- Most purchasers of ex-council properties are first time buyers and so are often families with tight budgets and limited funds to purchase a home.
- To get the best value for ex-council properties, avoid pushing for a quick sale. As these properties are generally less popular than privately built properties, and with likely purchasers on limited budgets, pushing for an early sale is likely to reduce the potential sale price.
- In getting a value for your property, make sure that you speak to at least 2 or 3 estate agents. Beware automatically taking the agent who gives the highest valuation. It is not uncommon for some agents to over-value property purely to get the instruction – that’s the easy part; they may find difficulties when trying to sell at that price.
- Do make sure that you tell your agent how quickly you want to sell. The fact that a property needs to be sold quickly will inevitably reduce its potential sale value.
- Sometimes ex-local authority properties can prove great bargains. Not only are they usually cheaper to buy than privately built houses, but there are often more spacious and better built – and often in desirable city locations
What is the Preserved Right to Buy
This refers to the situation where your home used to be owned by the local council, but has since been sold on to another landlord (often a Housing Association). If you were living in the house when it was transferred over, you may still have the Right to Buy – the ‘Preserved Right to Buy.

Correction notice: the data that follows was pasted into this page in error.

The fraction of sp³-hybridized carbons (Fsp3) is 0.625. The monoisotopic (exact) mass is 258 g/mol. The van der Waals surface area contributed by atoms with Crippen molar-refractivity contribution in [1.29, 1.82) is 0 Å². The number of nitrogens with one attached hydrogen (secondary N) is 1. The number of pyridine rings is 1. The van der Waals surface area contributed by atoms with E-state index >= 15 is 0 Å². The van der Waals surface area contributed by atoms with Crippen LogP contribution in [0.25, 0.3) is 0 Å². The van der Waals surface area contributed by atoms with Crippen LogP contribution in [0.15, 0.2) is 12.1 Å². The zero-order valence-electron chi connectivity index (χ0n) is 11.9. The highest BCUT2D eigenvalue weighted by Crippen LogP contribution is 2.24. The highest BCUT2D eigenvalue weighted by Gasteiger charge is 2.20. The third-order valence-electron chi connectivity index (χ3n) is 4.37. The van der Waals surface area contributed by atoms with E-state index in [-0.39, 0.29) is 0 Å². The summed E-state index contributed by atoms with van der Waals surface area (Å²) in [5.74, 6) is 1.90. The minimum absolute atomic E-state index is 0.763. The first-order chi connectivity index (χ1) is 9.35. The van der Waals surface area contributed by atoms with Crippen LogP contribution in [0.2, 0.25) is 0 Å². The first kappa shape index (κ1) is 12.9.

Can I make an application to buy my council house with someone else?
Yes, a joint application possible with the following people:
- someone who currently shares your council tenancy OR
- up to 3 family members who have lived with you for the past year (whether or not they share your tenancy)
Am I eligible for Right to Buy if I already part own my house with the council?
No – the Right to Buy is unavailable to anyone who part owns their home already.
Can I use my discount as the deposit?
That depends entirely on the lenders you are borrowing from. Some mortgage companies are happy with this – others are not. A mortgage broker or an Independent Financial Adviser can help you find the right mortgage. Let us know if you want our right to buy conveyancing solicitors to recommend someone to help you find the right mortgage.
The lease on my Ex-Council Flat is running low – can I extend it?
Yes, when you have owned your flat for a minimum of two years (and provided the lease was originally granted for a term of at least 21 years) you have a legal right to extend your lease by a further 90 years – although you will need to pay to do so.
Our 5 strong leasehold team is perhaps the largest and most specialist team of its type in the country – and we readily handle lease extensions on ex-council flats, both for individual leaseholders and for councils themselves.
Click here to read more about Extending The Lease On An Ex-Council Flat